Mikketz: the end of the sibling hatred is in sight – maybe

When Joseph meets his brothers again everything is different. He is no longer an arrogant and specially adored child taken up with visions of his own importance much to the annoyance of his older brothers. Now he truly is an important man, second only to the Pharaoh. He is no longer the dreamer – now he is the interpreter of dreams. But one thing seems to remain the same – the relationship between him and his brothers is strained and unhappy.

He recognises his brothers as soon as they come to Egypt to buy food, but he doesn’t reveal himself to them. Instead he behaves in a cruel and unusual way, acting like a stranger to them, and speaking harshly to them, asking, “Where do you come from”.  He must know that they are anxious and unsettled in a strange land where they have come to buy food because of famine at home.  He must know too that their father has suffered greatly in his absence and will be suffering until the rest of his sons are home. He must have known that imprisoning Shimon would cause terrible pain to his family. And that demanding for Benjamin to come to Egypt – and then keeping him – would potentially destroy his father. He must have known, but the knowledge doesn’t seem to affect him.

Why does Joseph behave in this way? Has the passage of time and the huge respect for him in Egypt not changed him? Has he not matured and let go of some of his justifiable anger towards his brothers? Does he actually believe what he will later tell his brothers, that God has arranged for him to be in Egypt and thus ensure the survival of his family?  Is he deliberately humiliating and testing his brothers or is something else going on?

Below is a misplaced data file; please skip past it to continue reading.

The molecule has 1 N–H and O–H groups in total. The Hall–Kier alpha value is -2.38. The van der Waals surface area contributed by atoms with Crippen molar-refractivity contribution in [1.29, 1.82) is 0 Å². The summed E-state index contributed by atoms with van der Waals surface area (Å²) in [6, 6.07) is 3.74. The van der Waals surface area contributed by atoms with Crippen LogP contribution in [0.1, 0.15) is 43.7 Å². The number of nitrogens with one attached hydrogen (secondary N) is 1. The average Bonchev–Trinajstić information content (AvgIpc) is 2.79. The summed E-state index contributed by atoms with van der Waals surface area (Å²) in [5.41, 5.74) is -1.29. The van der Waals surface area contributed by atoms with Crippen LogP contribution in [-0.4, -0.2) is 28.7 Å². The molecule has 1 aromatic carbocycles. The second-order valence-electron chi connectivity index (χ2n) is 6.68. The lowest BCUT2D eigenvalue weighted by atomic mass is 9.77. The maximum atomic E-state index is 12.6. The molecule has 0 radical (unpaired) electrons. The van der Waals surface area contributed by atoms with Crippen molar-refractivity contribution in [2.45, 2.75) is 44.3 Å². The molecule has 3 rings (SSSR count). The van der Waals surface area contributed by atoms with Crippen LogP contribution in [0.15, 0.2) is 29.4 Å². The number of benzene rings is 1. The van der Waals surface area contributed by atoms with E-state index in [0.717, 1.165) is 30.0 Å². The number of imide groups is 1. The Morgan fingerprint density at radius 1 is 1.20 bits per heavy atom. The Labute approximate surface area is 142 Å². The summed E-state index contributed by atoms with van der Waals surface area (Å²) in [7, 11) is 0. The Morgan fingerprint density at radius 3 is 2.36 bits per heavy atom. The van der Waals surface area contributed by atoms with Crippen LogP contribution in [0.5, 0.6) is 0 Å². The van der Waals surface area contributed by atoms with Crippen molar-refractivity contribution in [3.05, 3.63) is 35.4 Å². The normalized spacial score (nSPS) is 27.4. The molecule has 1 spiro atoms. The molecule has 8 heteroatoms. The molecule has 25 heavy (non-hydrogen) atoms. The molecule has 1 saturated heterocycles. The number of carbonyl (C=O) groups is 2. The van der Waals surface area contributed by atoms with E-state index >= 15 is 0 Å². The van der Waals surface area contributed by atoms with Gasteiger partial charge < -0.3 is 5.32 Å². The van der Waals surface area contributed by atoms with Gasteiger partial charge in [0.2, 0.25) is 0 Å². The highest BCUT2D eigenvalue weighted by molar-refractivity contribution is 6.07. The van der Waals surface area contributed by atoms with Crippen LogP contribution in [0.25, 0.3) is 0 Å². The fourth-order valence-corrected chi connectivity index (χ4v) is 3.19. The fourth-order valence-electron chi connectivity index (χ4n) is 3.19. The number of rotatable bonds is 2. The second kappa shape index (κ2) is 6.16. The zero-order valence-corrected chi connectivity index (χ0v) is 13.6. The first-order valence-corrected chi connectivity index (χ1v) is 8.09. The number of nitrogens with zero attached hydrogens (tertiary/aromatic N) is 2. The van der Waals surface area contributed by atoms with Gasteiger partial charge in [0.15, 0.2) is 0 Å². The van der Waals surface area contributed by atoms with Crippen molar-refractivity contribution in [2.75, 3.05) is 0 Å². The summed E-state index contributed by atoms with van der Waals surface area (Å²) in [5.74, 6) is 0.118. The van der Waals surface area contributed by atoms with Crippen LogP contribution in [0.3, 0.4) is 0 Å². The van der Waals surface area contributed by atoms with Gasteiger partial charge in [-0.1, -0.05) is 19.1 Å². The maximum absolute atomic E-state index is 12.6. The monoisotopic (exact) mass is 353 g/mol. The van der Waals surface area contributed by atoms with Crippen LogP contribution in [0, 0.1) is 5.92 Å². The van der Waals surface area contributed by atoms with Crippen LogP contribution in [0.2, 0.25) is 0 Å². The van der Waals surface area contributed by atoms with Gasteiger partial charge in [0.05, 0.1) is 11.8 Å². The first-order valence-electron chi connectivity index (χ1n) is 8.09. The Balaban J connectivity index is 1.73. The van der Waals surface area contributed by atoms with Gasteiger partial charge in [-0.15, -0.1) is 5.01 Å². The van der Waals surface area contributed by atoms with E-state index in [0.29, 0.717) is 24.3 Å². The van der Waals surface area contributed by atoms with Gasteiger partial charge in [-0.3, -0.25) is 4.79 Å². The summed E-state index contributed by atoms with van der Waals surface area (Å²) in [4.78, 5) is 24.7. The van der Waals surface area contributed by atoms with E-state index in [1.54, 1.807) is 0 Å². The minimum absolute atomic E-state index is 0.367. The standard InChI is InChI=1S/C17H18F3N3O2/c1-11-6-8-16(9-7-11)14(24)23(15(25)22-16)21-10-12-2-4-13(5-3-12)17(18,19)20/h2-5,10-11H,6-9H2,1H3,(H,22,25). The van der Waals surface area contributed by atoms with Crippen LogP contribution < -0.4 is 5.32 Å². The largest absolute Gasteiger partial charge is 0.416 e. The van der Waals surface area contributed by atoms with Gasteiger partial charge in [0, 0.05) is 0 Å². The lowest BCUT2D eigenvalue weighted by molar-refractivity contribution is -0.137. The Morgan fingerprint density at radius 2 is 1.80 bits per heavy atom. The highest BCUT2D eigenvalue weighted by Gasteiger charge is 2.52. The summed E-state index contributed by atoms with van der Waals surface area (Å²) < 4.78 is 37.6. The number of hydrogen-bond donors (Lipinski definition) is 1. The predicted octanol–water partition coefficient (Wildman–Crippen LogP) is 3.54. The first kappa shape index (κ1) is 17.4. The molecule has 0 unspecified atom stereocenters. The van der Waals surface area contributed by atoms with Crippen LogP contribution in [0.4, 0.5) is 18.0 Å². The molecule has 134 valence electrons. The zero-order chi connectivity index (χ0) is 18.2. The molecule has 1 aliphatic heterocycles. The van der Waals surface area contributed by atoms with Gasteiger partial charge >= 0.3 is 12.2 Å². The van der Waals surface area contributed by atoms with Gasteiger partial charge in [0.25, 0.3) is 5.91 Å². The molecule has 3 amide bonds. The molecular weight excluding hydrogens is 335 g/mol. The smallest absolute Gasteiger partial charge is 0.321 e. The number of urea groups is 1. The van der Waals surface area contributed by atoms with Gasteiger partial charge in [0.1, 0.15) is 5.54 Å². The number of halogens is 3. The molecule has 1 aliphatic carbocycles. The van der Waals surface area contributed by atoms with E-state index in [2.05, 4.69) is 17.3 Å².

The Berdichever Rebbe Levi Yitzhak suggested that Joseph was actually acting in defence of his brother’s feelings – knowing that it would be a terrible humiliation for his brothers were they to learn that the man towards whom they were making obeisance and bowing with their faces to the ground was their young brother who had once dreamed that they would do precisely this.  Instead of revelling in their defeat and in the reversal of their positions, Joseph chose to keep quiet and appeared to be a stranger so as not to shame them.

While this is an ingenious way of keeping the character of Joseph unblemished and righteous, it is I think a stretch too far for us. But there must be some reason why Joseph keeps his silence, and then goes on to test his siblings, and test them again.  

Assuming that Levi Yitzhak was right, and Joseph was acting from compassion rather than vengeance, it may indeed be that he was protecting his brothers from knowing who was standing before them.  Before they could have any kind of true and credible reconciliation, the brothers would have to understand what they had done all those years ago to Joseph and to repent – even if they thought they could no longer ask forgiveness of him. Had they known that while they were in the presence of this powerful Egyptian, that they were actually standing in the presence of Joseph, any move towards Joseph, any plea for forgiveness would seem to be insincere and made out of fear or a need for the food he could supply. 

Before Joseph could let go of his own anger and pain, he needed to hear that his brothers were repentant of their behaviour towards him and that they understood that their current predicament was some recompense.  His strange behaviour towards them does not have to have been vengeance, but part of the process that could lead them all to forgiveness and reconciliation. Once he could see that the brothers truly atoned for their behaviour, then he too was able to take the next step towards conciliation with them. By seeming to be harsh he was in fact allowing for an opportunity for real understanding and credibility.

We can’t know what was really in his mind, why he had not contacted his family when he became powerful in Egypt, why he dealt with his brothers in the way he did; – but we can see that the process of reconciliation is not easy nor does it require us to ignore the real pain we feel when we have been wronged or when we ourselves have wronged others. 

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